Bridport landmark closes its doors; Ray Boise ran Citgo station for 45 years

BRIDPORT — It’s Monday morning at Boise Citgo in Bridport, and it’s a beehive of activity.
But on this day, workers aren’t pulling ailing vehicles into the garage for tune-ups, oil changes or repairs.
They’re hauling out a variety of automotive equipment, including brake lathes, floor jacks, anvils and king-sized wrenches.
Some of the stuff hasn’t seen the light of day since the Gerald Ford administration, but it’s now getting pressure-sprayed and wiped down for an auction that was scheduled for Wednesday, Aug. 30.
Everything must go, including the 4,800-square-foot building on 1 acre at the intersection of Routes 22A and 125.
Ray Boise, 78, has finally decided to retire after 45 years of pumping gas and fixing vehicles at his beloved, family-owned service station.
“I’m going to miss it, but I’m getting tired,” Boise said. “I haven’t had a vacation in 45 years.”
And he’s not taking that vacation until after the auctioneer’s gavel falls on the sale of the last tape measure, tire iron and fuel tank in his inventory. Boise wouldn’t chew the fat with this reporter until he had made the rounds on his property aboard his trusty scooter, expertly weaving in and out of work stations, making sure the final chores were being done to his specifications.
The scooter has allowed him to remain an active part of the operation as he has become more physically limited.
He took some time on Monday to gaze nostalgically in the rearview mirror at his relationship with the local service center. Boise, a lifelong Bridport resident, began leasing the property from Champlain Oil back in 1972. He had been working in construction with H.B. Hood, but wanted to run a business in his hometown. Boise could find his way around under the hoods of most vehicles, and his wife, Theresa, was up for the challenge of running the small convenience store they decided to add to the mix.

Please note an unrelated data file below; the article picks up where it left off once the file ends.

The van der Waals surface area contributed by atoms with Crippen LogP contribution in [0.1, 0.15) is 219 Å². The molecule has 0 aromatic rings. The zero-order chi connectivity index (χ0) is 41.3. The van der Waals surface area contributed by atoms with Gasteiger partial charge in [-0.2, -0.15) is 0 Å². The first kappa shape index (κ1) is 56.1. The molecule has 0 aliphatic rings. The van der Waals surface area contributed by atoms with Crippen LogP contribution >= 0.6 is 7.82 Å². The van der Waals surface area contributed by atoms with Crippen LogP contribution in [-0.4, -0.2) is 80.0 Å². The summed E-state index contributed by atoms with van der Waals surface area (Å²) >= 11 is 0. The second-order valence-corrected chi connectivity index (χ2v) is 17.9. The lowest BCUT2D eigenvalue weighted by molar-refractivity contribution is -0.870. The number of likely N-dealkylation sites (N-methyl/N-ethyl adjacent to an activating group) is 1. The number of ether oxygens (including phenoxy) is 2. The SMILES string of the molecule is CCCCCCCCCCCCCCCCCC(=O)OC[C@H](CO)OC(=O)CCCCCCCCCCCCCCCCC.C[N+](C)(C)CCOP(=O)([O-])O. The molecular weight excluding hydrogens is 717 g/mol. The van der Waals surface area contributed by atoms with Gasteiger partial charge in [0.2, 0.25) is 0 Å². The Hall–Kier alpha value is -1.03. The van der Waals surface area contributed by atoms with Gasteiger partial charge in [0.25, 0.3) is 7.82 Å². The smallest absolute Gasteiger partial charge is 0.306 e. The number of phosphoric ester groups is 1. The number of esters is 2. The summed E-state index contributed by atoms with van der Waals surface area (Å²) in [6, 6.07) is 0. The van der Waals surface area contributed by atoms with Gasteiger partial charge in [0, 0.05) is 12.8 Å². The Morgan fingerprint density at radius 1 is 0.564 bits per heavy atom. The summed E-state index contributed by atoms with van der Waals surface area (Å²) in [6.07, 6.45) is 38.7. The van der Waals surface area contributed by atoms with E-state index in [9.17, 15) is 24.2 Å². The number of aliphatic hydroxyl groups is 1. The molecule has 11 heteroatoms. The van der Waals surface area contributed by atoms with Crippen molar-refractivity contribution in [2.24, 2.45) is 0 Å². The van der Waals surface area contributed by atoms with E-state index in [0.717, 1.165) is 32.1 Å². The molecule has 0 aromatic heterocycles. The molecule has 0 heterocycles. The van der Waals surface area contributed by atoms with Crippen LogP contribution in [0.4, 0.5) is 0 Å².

For the first two years, Ray and Theresa Boise worked at their new venture from around 6 a.m. to midnight, virtually year-round.
“Back then, he used to work on Christmas,” noted Ray’s son, Joey Boise, who grew up at the Citgo station. As a kid, Joey would help out around the place in small ways, handing tools to his dad and the handful of employees he would eventually  add as the business became more prosperous. When he got old enough, Joey put in 10 years at his dad’s service center as a mechanic, repairing vehicles of all sizes and makes.
“Definitely, a piece of me is left here,” Joey said as he stood in the suddenly quiet convenience store, gazing at a wall display of grainy, black-and-white photos of Boise Citgo during its heyday.
Snapshots in time, with time now running out on a business that served legions of locals, farmers and travelers passing through the intersection of two of the county’s busiest roads.
That local and pass-through traffic brought prosperity to the Boise family during the 1980s and much of the 1990s. Ray tested new ventures at the station, including a deli and used car selection. And lest people think his talents were limited to diagnosing a worn head gasket or topping off an oil reservoir, Ray Boise earned a reputation for serving up what some are calling the best maple creemees in the county — and perhaps beyond.